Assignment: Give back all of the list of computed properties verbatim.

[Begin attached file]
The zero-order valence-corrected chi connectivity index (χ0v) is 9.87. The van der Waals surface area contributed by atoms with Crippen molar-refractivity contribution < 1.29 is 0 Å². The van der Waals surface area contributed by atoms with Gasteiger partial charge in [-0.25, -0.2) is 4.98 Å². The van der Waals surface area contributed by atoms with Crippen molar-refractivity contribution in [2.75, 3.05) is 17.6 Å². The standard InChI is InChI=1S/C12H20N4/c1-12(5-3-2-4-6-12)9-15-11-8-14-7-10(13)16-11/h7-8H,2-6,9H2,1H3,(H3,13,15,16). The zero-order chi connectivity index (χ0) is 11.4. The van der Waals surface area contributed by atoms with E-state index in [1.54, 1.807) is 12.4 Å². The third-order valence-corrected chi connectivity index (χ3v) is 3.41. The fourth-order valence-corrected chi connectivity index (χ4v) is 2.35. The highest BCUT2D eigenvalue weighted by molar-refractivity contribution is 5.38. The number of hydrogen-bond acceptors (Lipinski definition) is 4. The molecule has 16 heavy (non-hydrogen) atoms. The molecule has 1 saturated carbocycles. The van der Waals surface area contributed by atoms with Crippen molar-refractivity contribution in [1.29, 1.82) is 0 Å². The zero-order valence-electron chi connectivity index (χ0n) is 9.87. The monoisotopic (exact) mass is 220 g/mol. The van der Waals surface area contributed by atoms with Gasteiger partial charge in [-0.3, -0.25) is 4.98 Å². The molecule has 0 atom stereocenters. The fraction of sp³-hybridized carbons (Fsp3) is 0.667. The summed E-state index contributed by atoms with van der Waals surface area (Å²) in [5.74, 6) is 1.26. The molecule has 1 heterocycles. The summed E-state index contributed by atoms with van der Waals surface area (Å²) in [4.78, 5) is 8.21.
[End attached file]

The zero-order valence-corrected chi connectivity index (χ0v) is 9.87. The van der Waals surface area contributed by atoms with Crippen molar-refractivity contribution < 1.29 is 0 Å². The van der Waals surface area contributed by atoms with Gasteiger partial charge in [-0.25, -0.2) is 4.98 Å². The van der Waals surface area contributed by atoms with Crippen molar-refractivity contribution in [2.75, 3.05) is 17.6 Å². The standard InChI is InChI=1S/C12H20N4/c1-12(5-3-2-4-6-12)9-15-11-8-14-7-10(13)16-11/h7-8H,2-6,9H2,1H3,(H3,13,15,16). The zero-order chi connectivity index (χ0) is 11.4. The van der Waals surface area contributed by atoms with E-state index in [1.54, 1.807) is 12.4 Å². The third-order valence-corrected chi connectivity index (χ3v) is 3.41. The fourth-order valence-corrected chi connectivity index (χ4v) is 2.35. The highest BCUT2D eigenvalue weighted by molar-refractivity contribution is 5.38. The number of hydrogen-bond acceptors (Lipinski definition) is 4. The molecule has 16 heavy (non-hydrogen) atoms. The molecule has 1 saturated carbocycles. The van der Waals surface area contributed by atoms with Crippen molar-refractivity contribution in [1.29, 1.82) is 0 Å². The zero-order valence-electron chi connectivity index (χ0n) is 9.87. The monoisotopic (exact) mass is 220 g/mol. The van der Waals surface area contributed by atoms with Gasteiger partial charge in [-0.3, -0.25) is 4.98 Å². The molecule has 0 atom stereocenters. The fraction of sp³-hybridized carbons (Fsp3) is 0.667. The summed E-state index contributed by atoms with van der Waals surface area (Å²) in [5.74, 6) is 1.26. The molecule has 1 heterocycles. The summed E-state index contributed by atoms with van der Waals surface area (Å²) in [4.78, 5) is 8.21.